After a stroke, about 80% of patients experience significant disability such as loss of function of one arm. This can lead to reduced quality of life and loss of independence. While rehabilitation research has begun to test novel strategies to improve arm function after stroke, the progress in neurorehabilitation is significantly limited by our understanding of how the nervous system participates in the control, coordination, and learning of arm movements after stroke. The goal of the Neuroplasticity and Motor Behavior Laboratory (NMBL) is to help improve the quality of life of stroke survivors by optimizing motor recovery through a better understanding of the mechanisms involved in motor control and learning. Currently, there are multiple exciting projects investigating different features of motor function in the arm after stroke.
From applying toothpaste on our toothbrush in the morning to pulling our blanket at night, we constantly engage both arms to accomplish tasks efficiently. Despite the ubiquitous nature of bimanual actions, current rehabilitation focuses on remediation of unilateral deficits of the weaker hand. It is thus not surprising that most unilateral therapy approaches improve unilateral performance, but they fall short of improving patient activity levels or participation in daily life. Our first project, funded by the NIH, identifies abnormalities in coordination between the two arms during different classes of bimanual actions in individuals with stroke. We acquire objective kinematic (movement) and kinetic (force) data from individuals with and without stroke as they interact with instrumented objects. In particular, we are interested in determining the extent to which unimanual impairments influence bimanual coordination deficits after stroke. Our preliminary analyses, published in the Archives of Physical Medicine and Rehabilitation, suggest task-dependent coordination deficits in bimanual coordination after stroke. Actions where two hands accomplish common goals (e.g., picking up a box with both hands) engage hands in a more coordinated fashion than those where each hand is accomplishing independent goals (e.g., each hand picking up a separate box). Currently, we are working on detailed analyses of movement and force data to test our hypotheses and report our findings.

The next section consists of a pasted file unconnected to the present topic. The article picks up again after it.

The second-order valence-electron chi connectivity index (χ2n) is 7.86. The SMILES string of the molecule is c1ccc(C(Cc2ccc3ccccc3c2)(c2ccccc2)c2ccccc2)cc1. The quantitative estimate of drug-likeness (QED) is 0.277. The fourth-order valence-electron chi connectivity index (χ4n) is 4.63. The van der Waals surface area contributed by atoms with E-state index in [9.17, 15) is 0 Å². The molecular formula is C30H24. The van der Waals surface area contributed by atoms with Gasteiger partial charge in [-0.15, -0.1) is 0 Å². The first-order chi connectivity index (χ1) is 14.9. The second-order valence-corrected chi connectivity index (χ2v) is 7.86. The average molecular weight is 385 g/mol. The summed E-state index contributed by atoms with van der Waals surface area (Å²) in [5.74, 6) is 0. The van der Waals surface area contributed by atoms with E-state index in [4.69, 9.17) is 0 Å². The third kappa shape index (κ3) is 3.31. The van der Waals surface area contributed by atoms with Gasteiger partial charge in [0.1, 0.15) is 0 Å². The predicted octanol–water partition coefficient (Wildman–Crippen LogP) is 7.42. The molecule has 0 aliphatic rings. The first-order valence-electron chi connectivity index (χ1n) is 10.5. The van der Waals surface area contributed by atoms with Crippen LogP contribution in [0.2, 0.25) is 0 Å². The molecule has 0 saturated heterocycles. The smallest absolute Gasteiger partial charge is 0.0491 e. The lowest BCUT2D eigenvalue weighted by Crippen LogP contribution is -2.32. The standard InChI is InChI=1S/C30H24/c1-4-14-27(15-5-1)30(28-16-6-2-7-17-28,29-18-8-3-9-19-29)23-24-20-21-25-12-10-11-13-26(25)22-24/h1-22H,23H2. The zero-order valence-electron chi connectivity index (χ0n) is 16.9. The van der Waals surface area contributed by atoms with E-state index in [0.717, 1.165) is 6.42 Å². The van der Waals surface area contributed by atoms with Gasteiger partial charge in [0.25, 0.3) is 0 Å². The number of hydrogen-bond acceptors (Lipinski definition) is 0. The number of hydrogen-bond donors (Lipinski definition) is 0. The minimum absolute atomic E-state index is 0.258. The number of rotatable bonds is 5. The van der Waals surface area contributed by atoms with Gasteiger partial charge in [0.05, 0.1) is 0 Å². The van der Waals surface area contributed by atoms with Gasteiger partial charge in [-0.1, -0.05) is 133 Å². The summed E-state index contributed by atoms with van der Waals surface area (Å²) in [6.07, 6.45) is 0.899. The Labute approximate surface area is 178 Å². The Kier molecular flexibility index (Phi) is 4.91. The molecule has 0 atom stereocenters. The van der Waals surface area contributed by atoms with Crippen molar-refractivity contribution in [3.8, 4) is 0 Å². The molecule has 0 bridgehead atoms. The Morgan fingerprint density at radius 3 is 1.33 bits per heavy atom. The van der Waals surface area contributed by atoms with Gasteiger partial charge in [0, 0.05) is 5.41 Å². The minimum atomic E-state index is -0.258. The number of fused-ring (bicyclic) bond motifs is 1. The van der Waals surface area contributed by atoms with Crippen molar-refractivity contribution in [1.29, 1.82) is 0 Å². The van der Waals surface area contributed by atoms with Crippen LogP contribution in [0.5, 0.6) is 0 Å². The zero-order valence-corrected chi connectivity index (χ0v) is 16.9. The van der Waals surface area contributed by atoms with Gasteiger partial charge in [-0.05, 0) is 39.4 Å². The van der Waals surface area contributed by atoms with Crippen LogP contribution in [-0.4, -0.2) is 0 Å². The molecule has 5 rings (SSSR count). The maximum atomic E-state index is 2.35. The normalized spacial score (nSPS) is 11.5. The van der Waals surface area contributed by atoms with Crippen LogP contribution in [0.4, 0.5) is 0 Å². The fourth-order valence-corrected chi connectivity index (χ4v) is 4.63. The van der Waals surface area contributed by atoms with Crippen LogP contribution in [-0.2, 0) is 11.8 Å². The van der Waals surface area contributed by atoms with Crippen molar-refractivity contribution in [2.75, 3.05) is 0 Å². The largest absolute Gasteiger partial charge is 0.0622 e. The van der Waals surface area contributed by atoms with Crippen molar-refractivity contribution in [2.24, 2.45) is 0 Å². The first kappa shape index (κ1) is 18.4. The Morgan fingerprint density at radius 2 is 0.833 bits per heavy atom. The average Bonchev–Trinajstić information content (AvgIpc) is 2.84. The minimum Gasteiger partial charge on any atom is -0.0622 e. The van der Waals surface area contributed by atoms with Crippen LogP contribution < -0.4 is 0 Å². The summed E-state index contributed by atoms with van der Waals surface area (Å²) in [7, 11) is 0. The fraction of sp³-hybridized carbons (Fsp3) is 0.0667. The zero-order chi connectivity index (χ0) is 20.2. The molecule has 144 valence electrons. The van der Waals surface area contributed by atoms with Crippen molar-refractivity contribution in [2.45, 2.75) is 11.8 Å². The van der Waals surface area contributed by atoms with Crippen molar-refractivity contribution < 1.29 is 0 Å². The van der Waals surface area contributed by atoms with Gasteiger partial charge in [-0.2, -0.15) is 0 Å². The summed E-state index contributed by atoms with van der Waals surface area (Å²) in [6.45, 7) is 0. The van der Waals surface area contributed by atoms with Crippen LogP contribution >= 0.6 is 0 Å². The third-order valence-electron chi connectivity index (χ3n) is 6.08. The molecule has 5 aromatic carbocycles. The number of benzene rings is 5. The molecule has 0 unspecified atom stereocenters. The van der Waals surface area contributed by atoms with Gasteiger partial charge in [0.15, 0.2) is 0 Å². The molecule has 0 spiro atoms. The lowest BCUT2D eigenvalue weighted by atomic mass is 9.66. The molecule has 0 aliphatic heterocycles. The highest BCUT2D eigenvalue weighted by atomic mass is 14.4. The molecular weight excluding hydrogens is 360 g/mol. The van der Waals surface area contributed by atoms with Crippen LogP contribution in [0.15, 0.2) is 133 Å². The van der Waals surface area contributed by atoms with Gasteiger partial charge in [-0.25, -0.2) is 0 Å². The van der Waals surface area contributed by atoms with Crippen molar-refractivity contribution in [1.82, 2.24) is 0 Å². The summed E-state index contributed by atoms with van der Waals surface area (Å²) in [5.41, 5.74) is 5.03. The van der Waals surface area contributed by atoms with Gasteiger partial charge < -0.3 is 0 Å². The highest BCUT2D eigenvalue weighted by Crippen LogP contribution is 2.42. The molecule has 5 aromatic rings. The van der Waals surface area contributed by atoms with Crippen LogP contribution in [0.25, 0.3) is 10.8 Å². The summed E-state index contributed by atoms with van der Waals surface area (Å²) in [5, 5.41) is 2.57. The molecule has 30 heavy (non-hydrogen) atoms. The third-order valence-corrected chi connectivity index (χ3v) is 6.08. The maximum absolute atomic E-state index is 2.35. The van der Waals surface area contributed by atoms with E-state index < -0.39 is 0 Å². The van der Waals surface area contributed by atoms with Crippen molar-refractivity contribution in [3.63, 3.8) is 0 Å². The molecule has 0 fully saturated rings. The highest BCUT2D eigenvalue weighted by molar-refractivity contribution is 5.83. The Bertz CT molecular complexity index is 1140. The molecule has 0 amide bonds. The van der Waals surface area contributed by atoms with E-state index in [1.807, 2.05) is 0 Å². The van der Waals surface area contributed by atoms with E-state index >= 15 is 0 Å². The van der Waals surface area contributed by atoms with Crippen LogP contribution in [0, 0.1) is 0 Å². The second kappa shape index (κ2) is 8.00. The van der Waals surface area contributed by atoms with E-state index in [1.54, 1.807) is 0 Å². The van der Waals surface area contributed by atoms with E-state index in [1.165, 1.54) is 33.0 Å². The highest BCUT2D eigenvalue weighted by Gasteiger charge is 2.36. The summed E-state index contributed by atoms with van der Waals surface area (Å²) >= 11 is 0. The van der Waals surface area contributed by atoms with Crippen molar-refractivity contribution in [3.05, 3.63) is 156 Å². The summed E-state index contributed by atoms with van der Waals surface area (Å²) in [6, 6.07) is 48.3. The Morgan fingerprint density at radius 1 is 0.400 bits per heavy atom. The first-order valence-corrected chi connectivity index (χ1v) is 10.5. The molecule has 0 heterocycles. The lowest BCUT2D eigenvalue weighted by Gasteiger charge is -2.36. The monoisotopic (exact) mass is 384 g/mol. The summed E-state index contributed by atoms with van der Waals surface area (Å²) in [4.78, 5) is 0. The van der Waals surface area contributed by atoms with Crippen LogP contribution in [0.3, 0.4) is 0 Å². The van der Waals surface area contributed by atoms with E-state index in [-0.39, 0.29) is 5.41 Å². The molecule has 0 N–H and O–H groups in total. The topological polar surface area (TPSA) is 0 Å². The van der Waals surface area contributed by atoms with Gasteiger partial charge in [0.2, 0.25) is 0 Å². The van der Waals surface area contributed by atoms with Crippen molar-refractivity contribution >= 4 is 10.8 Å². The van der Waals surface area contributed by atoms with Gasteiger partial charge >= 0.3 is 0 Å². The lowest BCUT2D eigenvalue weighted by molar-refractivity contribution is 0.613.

While bimanual coordination deficits are evident in individuals with stroke, we are far from determining the best possible ways to remediate them. Sophisticated behaviors like bimanual coordination are complex, and they rely on interaction between motor, cognitive, and perceptual systems; thus, it is important to determine how motor and perceptual task demands influence learning of bimanual movements. Using an innovative bimanual reaching task in a virtual environment, we manipulate perceptual and motor demands to optimize training parameters of bimanual learning. Increasingly, we are also recognizing that responses to treatment in neurorehabilitation show significant inter-individual variability. To determine which patients benefit the most from bimanual learning, we use state-of-the-art neuroimaging and neurostimulation techniques to identify how an individual’s brain lesion and neural connectivity contribute to bimanual coordination and learning. This important project, funded by our NIH-NICHD R01 grant, aims to provide fundamental understanding of brain-behavior relationship for bimanual coordination and bimanual learning after stroke, and it set the stage for future investigations aimed at the development of intervention protocols to improve bimanual coordination for more complete functional arm recovery.
Some of the NMBL’s ongoing research is in collaboration with other scientists at MRRI, such as Laurel Buxbaum, PsyD. These projects investigate the effects of hemispheric specialization on goal-directed real world actions through systematic investigation of motor behavior as well as related cognitive and neuroimaging markers in stroke survivors with left and right hemisphere damage.
Stroke causes significant functional limitations that can lead to poor quality of life, and research conducted by the scientists and research assistants within NMBL and MRRI is providing important new knowledge to advance neurorehabilitation for people with stroke.